Small and midsized equipment vendors will have a more receptive environment in which to do business in Korea thanks to SK Telecom’s fronthaul technology being adopted as a Korean national standard, according to the operator.
Specifically, SK Telecom’s newly developed 5G network technology was adopted by the Telecommunications Technology Association (TTA) at its annual conference in Seoul.
As SK explains it, a 5G network requires a higher base station density with a higher capacity for data processing than 4G LTE. Such requirements emphasize the significant role of fronthaul in transmitting the radio signals received from cell sites to the central units. Fronthaul is the wired connection between the central units and the distributed ones.
What makes the newly developed specifications of fronthaul notable is its openness, according to the operator. In the case of LTE fronthaul, major vendors have used their own specifications because no official standard existed. Such a variety has served as a barrier to entry for small- and midsized vendors and startups to the market.
With its 5G fronthaul specifications set as a national standard, SK’s approach to open standards is likely to add momentum to smaller vendors’ efforts to join the 5G ecosystem in Korea.
To make matters even better, SK Telecom has promised to closely work with local small- and midsized vendors to develop network equipment that meet its fronthaul specifications. It will also seek out opportunities for further collaboration with stakeholders, both locally and internationally, to boost the adoption of the specifications as a 3GPP standard.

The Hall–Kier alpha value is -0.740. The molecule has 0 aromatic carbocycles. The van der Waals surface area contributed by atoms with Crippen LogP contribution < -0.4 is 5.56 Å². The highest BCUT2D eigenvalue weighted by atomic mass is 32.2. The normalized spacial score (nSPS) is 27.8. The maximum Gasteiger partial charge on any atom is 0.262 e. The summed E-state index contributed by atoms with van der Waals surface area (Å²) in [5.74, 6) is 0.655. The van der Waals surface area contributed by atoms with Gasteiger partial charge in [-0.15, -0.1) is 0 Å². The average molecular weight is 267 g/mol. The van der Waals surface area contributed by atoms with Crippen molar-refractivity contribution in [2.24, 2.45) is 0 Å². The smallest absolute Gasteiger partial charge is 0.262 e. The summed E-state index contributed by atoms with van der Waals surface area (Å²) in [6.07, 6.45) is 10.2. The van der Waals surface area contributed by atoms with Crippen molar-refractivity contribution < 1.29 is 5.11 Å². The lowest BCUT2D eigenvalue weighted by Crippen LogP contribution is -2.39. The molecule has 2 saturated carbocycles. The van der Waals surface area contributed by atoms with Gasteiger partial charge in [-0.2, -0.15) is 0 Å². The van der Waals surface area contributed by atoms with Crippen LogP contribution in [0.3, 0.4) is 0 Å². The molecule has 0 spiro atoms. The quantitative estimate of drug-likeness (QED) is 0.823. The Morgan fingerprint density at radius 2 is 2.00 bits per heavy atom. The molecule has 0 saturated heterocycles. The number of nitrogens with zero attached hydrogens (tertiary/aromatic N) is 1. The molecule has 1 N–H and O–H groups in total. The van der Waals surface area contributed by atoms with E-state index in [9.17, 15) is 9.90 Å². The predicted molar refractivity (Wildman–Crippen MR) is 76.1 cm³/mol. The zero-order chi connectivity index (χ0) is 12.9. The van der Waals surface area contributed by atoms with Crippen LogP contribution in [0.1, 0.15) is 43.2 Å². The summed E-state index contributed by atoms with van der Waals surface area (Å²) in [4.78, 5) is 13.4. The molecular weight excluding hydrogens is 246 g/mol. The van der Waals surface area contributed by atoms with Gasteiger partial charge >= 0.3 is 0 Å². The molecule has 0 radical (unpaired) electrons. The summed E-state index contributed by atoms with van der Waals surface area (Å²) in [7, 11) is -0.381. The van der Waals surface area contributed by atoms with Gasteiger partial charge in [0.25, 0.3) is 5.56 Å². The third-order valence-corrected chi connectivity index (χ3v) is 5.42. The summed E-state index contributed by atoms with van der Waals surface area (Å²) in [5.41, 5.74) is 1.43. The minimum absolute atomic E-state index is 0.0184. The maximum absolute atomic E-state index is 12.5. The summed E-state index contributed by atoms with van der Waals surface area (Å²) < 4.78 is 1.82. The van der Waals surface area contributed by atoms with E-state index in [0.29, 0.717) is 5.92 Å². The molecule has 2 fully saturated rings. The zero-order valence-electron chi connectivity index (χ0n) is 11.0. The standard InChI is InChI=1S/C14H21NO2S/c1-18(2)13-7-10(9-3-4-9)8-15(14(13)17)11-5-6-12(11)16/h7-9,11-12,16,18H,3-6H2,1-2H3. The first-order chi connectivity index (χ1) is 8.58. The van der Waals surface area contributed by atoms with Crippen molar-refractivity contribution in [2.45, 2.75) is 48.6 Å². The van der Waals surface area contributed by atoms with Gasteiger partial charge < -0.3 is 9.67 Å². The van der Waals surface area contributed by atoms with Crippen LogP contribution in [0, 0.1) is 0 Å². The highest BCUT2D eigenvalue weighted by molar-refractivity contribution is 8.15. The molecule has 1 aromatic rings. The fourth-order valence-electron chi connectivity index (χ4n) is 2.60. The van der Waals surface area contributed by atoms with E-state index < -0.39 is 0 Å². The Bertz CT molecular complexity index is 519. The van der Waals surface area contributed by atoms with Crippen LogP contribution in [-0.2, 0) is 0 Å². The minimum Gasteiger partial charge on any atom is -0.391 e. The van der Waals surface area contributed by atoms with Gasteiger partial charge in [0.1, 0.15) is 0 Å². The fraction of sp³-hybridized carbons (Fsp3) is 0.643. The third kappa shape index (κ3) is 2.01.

“In the world of 5G, where data transmission volume goes large along with a dramatic increase in the types of services available on the network, open standard-based fronthaul architecture is critical,” said Park Jin-hyo, head of Network Technology R&D Center at SK Telecom, in a release. “We are committed to boosting the growth of the 5G ecosystem in collaboration with local vendors and start-ups.”
SK isn’t the only one getting recognized for its 5G work. KT’s 5G network slice orchestration technology also was accepted by the TTA at its annual congress, The Korea Herald reported. With KT’s technology, carriers can organically slice and allot their network infrastructure to power various types of 5G carriers; it was chosen as an international standard by the International Telecommunication Union (ITU) in September, the publication noted.
Architectural decisions for network slicing are still being worked on in 3GPP RAN3 TS 38.301 section 17.3, according to a white paper (PDF) published this week by 5G Americas. Examples of RAN network slices include machine type communication (MTC), real-time local video, public safety and mobile health.